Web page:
Part 1 of a series
The letter “D” can stand for many things…direction, dining, diversity and discovery, to name a few. In the case of Detroit, Michigan, the letter “D” stands for all of the above. “The D” not only stands for one of several nicknames for Detroit, but it also stands for the city’s Direction. Detroit is the only city in the continental U.S. where you can look south to see Canada.
|LOOKING AT WINDSOR, CANADA FROM DETROIT RIVERFRONT|
“D” also stands for dining…a city in the midst of a culinary transformation whereby Zagat recently declared Detroit third on its list of the hottest up-and-coming food cities. The “D” is also for its many diverse districts such as Downtown, Foxtown, Greektown, Corktown, Midtown, and Rivertown. Last, but not least, “D” is for discovery… my discovery of “America’s Great Comeback City”.
Detroiters pride themselves in saying: “Champions always find a way to come back.” If that is the case, then Detroit is the champion of champions. Like a phoenix, Detroit is rising from the ashes of a shattered city. A once dying metropolis of abandoned buildings and a bleeding population, it has risen to the challenge and is making an unprecedented comeback. New life has been breathed into iconic landmarks and classic buildings that abut gleaming glass and steel structures. Where graffiti once covered deserted buildings, murals are now being painted on restored ones.
|MURAL BEING PAINTED IN GREEKTOWN|
DOWNTOWN Detroit is a now nexus of activity where Millennials are flocking back to live in urban town houses and high-rise buildings. Comerica Park is one of the many highlights of Downtown Detroit. It primarily serves as the home ballpark for the Detroit Tigers, who moved to the venue from Tiger Stadium in 2000. Downtown also has plethora of entertainment and cultural offerings such as music venues, casinos, and an opera house. There is also a wide variety of renowned restaurants downtown. On hot days you can cool off in the fountains on the Riverwalk, and during the colder months you can skate at Campus Martius Park.
|TIGERS STAND GUARD OVER THEIR COMERICA PARK|
CORKTOWN founded, in 1834, is Detroit's oldest surviving neighborhood and was originally home to Detroit’s Irish immigrant community. It has been listed as one of the “50 Most Stylish Neighborhoods in the World”. Architecturally, the neighborhood combines an assortment of historic working class houses with grander Victorian homes. The area has seen signs of rebirth, with lots of eateries and shops, plus many of the late 1800s-era homes restored and townhouses filling in the vacant area. Corktown is home to the grand, but now decaying, Beaux-Arts Classical-style Michigan Central Train Station.
MICHIGAN CENTRAL STATION WAS DEDICATED ON JANUARY 4, 1914
MIDTOWN is one of the fastest developing areas in Detroit with a wide array of buildings spanning Detroit’s architectural history from turn-of-the-century mansions and Victorian homes to masterpieces such as the Fisher building and Cadillac Place. It also has its share of funky industrial spaces reimagined as lofts, shops, and creative incubators. The two-square mile district is home to Wayne State University, nationally recognized medical centers, and the Detroit Institute of Arts (DIA). Whatever you do, do not miss Diego Rivera’s Detroit Industry fresco cycle at the DIA. Rivera considered this his best and most successful work.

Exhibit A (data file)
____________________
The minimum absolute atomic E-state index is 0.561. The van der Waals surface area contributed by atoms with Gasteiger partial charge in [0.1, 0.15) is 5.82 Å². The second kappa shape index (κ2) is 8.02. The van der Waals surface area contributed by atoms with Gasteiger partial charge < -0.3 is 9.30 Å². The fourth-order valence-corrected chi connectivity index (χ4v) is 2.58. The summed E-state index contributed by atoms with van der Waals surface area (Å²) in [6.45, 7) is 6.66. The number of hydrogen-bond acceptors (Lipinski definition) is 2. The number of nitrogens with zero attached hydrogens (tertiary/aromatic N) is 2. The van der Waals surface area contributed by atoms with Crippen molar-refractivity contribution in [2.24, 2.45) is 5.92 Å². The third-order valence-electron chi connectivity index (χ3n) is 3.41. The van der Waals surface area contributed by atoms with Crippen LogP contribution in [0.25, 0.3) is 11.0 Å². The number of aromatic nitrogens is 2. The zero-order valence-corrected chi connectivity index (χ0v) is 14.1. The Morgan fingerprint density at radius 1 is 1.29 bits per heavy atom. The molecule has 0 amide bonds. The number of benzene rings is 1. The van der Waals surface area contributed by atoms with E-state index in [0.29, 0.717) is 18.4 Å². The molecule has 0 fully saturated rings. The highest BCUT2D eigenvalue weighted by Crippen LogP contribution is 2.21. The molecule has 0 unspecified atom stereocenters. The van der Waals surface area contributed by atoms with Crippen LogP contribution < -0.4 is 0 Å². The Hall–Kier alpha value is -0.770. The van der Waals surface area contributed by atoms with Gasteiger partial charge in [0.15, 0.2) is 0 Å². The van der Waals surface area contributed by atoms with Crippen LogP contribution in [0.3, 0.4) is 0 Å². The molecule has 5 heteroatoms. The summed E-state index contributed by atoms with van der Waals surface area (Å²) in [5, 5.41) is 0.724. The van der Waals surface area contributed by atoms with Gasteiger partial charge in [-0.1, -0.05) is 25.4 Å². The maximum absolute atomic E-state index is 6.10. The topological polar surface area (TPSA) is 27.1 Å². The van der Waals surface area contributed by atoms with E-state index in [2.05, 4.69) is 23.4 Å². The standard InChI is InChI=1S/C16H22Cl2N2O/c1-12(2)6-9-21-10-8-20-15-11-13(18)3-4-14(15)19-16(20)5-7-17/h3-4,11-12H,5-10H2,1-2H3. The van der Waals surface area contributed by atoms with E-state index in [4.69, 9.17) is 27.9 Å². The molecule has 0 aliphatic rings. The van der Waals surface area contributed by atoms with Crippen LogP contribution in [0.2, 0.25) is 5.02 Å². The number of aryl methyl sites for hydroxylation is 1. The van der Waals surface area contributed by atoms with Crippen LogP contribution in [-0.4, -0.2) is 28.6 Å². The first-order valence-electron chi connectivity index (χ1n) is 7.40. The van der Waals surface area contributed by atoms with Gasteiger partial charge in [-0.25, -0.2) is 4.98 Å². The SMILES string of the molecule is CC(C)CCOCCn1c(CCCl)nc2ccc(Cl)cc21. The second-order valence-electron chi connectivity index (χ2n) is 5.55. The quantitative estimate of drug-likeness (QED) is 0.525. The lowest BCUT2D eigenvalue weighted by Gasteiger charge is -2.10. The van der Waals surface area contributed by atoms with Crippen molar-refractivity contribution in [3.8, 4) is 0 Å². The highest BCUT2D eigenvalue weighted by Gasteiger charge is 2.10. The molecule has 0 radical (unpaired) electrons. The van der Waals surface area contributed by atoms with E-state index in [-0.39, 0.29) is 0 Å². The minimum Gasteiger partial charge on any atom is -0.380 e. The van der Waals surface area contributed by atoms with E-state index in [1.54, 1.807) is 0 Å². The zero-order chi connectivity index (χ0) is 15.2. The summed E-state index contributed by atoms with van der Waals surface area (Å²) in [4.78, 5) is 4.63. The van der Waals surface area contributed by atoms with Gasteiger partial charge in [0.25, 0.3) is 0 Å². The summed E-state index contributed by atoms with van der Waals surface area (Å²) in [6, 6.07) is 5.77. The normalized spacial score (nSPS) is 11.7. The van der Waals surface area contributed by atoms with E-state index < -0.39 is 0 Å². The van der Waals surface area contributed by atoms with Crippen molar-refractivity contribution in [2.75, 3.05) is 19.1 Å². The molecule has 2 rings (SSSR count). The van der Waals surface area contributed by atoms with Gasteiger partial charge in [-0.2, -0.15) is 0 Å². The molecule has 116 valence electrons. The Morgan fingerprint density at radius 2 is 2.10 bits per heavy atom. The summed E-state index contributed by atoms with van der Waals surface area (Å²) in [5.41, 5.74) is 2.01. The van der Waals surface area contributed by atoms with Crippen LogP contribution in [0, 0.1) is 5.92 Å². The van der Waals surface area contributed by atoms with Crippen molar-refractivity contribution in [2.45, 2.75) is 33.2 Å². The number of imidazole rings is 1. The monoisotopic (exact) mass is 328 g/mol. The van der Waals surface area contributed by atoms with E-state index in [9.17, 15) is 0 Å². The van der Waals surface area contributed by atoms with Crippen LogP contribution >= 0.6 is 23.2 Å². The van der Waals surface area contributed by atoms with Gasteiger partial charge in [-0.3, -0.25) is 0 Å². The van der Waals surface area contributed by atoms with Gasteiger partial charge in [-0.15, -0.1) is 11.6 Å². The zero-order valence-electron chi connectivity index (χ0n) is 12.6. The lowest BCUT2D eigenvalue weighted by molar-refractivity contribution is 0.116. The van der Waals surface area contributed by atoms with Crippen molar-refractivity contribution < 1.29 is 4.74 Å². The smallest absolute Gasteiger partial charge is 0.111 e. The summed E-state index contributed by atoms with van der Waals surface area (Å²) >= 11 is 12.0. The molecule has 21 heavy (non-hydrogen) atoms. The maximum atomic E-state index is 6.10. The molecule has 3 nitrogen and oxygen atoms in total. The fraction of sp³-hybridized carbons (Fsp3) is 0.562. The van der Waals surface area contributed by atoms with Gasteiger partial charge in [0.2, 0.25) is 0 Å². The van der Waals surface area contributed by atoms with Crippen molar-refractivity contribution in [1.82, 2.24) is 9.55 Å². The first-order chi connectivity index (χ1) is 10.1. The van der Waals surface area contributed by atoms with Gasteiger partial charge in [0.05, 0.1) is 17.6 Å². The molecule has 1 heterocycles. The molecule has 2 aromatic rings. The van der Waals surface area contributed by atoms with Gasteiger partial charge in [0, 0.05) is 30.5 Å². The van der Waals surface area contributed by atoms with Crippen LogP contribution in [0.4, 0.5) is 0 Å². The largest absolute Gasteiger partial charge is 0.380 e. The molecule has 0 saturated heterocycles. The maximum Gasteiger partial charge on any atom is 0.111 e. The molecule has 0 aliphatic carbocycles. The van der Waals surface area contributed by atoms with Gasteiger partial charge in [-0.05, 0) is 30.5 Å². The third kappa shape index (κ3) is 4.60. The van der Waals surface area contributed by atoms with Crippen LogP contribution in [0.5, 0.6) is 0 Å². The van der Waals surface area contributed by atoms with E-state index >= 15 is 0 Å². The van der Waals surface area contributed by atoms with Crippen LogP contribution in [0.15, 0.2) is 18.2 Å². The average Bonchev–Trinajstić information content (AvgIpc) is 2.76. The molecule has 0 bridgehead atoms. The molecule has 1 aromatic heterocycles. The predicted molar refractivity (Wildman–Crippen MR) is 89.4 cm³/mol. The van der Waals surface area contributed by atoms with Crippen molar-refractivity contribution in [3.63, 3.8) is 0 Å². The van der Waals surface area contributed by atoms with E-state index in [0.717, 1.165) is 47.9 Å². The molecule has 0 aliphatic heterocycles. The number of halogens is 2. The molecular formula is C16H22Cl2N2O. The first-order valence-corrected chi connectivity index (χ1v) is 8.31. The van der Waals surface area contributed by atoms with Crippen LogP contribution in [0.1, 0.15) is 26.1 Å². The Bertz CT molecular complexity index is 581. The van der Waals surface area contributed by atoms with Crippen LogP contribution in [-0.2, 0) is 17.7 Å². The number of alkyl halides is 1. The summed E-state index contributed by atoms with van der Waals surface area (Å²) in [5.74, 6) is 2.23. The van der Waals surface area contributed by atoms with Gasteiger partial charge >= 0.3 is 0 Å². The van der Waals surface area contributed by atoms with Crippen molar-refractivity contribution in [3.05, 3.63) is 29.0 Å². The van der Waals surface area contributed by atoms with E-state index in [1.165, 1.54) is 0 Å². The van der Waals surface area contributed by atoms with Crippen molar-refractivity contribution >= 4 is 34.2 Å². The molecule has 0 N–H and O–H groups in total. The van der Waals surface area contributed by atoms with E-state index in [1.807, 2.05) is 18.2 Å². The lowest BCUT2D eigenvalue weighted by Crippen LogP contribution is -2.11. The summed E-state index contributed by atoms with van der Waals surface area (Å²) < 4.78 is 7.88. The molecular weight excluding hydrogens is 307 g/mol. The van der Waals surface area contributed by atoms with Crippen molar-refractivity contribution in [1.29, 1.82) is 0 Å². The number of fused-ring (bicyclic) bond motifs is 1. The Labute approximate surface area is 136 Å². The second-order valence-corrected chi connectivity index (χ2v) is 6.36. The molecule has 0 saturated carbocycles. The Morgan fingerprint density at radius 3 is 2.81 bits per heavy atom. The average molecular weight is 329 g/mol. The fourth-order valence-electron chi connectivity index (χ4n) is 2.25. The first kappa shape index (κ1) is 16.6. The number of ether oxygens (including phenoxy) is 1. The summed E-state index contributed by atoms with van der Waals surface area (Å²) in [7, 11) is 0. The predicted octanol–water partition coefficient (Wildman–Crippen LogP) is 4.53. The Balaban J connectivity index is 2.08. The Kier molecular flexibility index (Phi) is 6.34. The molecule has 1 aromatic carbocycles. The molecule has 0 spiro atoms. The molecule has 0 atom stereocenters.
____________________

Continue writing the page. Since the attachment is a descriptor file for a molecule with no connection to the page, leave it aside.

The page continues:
|ONE OF DIEGO RIVERA’S DETROIT INDUSTRY MURALS|
FOXTOWN is home to the spectacular Fox Theatre that was opened in 1928 by film pioneer William Fox., it was Detroit's premier movie destination for decades. In the 1930s, Shirley Temple made appearances when the theater showed her films. Decades later, after a 1988 restoration, the theatre staged notable performances such as a concert with Frank Sinatra, Sammy Davis Jr. and Lliza Minnelli. The Fox was listed on the National Register of Historic Places in 1985 and was designated a National Historic Landmark in 1989.
|THE RESTORED FOX THEATRE IS DETROIT’S CROWN JEWEL|
GREEKTOWN, a small but vibrant enclave in downtown Detroit, has the atmosphere and authentic feel of old world Greece. Kali mera (good morning). Each morning, I awakened in the Greektown Casino Hotel, (soon to be rebranded “Jack Detroit Casino-Hotel Greektown” by owner/mogul Dan Gilbert). I lunched on traditional Greek Moussaka at Pegasus Taverna, and shouted “Opa!” when they torched the brandy for the flaming Saganaki (Kasseri cheese).
BLAZING SAGANAKI (KASSERI CHEESE)
I finished off my lunch with honey drenched Baklava, the traditional Greek pastry. Then it was out to the streets where a bus labeled the Ouzo Cruzo shuttled its passengers past restaurants with names like Plaka and Santorini. Great time in Greektown. Efharisto! (Thank you!)
My most recent trip to Detroit combined Detroit classics with remarkable transformations. I explored historic museums and newly developed spaces that immersed me in the culture and spirit behind the Detroit comeback story. The vibe of Detroit, America's Great Comeback City, pulsates from the bustling suburbs, to the heart of downtown, to the vibrant waterfront. Go see for yourself.
JANET STEINBERG is an award-winning Travel Writer/Editor and International Travel Consultant with THE TRAVEL AUTHORITY in Mariemont, Ohio